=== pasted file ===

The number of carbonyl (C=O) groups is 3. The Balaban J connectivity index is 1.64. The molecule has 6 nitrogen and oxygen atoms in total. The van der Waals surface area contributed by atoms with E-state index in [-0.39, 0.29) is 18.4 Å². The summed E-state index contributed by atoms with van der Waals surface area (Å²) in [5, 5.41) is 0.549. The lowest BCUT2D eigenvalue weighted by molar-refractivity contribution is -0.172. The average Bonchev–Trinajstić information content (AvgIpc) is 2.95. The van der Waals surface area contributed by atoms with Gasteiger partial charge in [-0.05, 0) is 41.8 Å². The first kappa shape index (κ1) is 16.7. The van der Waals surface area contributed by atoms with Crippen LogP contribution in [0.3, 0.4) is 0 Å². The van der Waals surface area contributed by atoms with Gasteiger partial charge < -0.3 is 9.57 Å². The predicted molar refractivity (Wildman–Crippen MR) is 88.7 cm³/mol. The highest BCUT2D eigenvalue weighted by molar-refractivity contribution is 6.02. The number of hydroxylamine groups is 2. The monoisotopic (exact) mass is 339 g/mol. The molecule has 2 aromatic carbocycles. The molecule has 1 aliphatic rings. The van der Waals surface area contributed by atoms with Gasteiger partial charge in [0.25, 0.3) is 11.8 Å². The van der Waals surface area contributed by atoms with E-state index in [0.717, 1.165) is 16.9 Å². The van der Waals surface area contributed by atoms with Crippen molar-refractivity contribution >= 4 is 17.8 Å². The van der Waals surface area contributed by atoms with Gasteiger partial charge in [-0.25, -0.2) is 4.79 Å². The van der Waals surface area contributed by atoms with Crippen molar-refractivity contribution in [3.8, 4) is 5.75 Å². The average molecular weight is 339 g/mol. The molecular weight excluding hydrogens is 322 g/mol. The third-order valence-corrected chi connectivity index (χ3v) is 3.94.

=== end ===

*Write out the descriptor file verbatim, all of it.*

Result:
The number of carbonyl (C=O) groups is 3. The Balaban J connectivity index is 1.64. The molecule has 6 nitrogen and oxygen atoms in total. The van der Waals surface area contributed by atoms with E-state index in [-0.39, 0.29) is 18.4 Å². The summed E-state index contributed by atoms with van der Waals surface area (Å²) in [5, 5.41) is 0.549. The lowest BCUT2D eigenvalue weighted by molar-refractivity contribution is -0.172. The average Bonchev–Trinajstić information content (AvgIpc) is 2.95. The van der Waals surface area contributed by atoms with Gasteiger partial charge in [-0.05, 0) is 41.8 Å². The first kappa shape index (κ1) is 16.7. The van der Waals surface area contributed by atoms with Crippen LogP contribution in [0.3, 0.4) is 0 Å². The van der Waals surface area contributed by atoms with Gasteiger partial charge < -0.3 is 9.57 Å². The predicted molar refractivity (Wildman–Crippen MR) is 88.7 cm³/mol. The highest BCUT2D eigenvalue weighted by molar-refractivity contribution is 6.02. The number of hydroxylamine groups is 2. The monoisotopic (exact) mass is 339 g/mol. The molecule has 2 aromatic carbocycles. The molecule has 1 aliphatic rings. The van der Waals surface area contributed by atoms with Gasteiger partial charge in [0.25, 0.3) is 11.8 Å². The van der Waals surface area contributed by atoms with E-state index in [0.717, 1.165) is 16.9 Å². The van der Waals surface area contributed by atoms with Crippen molar-refractivity contribution >= 4 is 17.8 Å². The van der Waals surface area contributed by atoms with Gasteiger partial charge in [-0.25, -0.2) is 4.79 Å². The van der Waals surface area contributed by atoms with Crippen molar-refractivity contribution in [3.8, 4) is 5.75 Å². The average molecular weight is 339 g/mol. The molecular weight excluding hydrogens is 322 g/mol. The third-order valence-corrected chi connectivity index (χ3v) is 3.94.